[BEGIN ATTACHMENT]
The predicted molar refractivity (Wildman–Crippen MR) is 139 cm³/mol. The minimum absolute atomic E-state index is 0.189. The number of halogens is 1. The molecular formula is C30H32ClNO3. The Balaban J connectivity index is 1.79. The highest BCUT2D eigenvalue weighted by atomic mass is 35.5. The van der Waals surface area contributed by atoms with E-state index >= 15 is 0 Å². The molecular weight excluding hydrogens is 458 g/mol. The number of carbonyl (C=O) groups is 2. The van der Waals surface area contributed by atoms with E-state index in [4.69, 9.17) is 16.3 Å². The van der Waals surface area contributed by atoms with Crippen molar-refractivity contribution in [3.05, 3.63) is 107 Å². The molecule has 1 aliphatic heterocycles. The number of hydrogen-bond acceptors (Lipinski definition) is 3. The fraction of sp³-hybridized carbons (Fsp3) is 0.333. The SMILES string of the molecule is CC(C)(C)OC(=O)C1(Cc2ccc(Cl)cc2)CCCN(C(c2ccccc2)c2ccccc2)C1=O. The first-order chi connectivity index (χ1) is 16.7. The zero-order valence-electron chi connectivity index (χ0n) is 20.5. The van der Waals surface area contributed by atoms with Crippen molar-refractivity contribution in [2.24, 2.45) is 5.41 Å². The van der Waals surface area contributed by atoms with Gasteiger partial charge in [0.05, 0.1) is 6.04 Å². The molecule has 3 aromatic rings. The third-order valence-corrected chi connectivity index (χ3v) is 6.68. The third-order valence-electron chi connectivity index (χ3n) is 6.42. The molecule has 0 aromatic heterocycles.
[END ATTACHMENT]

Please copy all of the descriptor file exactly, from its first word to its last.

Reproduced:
The predicted molar refractivity (Wildman–Crippen MR) is 139 cm³/mol. The minimum absolute atomic E-state index is 0.189. The number of halogens is 1. The molecular formula is C30H32ClNO3. The Balaban J connectivity index is 1.79. The highest BCUT2D eigenvalue weighted by atomic mass is 35.5. The van der Waals surface area contributed by atoms with E-state index >= 15 is 0 Å². The molecular weight excluding hydrogens is 458 g/mol. The number of carbonyl (C=O) groups is 2. The van der Waals surface area contributed by atoms with E-state index in [4.69, 9.17) is 16.3 Å². The van der Waals surface area contributed by atoms with Crippen molar-refractivity contribution in [3.05, 3.63) is 107 Å². The molecule has 1 aliphatic heterocycles. The number of hydrogen-bond acceptors (Lipinski definition) is 3. The fraction of sp³-hybridized carbons (Fsp3) is 0.333. The SMILES string of the molecule is CC(C)(C)OC(=O)C1(Cc2ccc(Cl)cc2)CCCN(C(c2ccccc2)c2ccccc2)C1=O. The first-order chi connectivity index (χ1) is 16.7. The zero-order valence-electron chi connectivity index (χ0n) is 20.5. The van der Waals surface area contributed by atoms with Crippen molar-refractivity contribution in [2.24, 2.45) is 5.41 Å². The van der Waals surface area contributed by atoms with Gasteiger partial charge in [0.05, 0.1) is 6.04 Å². The molecule has 3 aromatic rings. The third-order valence-corrected chi connectivity index (χ3v) is 6.68. The third-order valence-electron chi connectivity index (χ3n) is 6.42. The molecule has 0 aromatic heterocycles.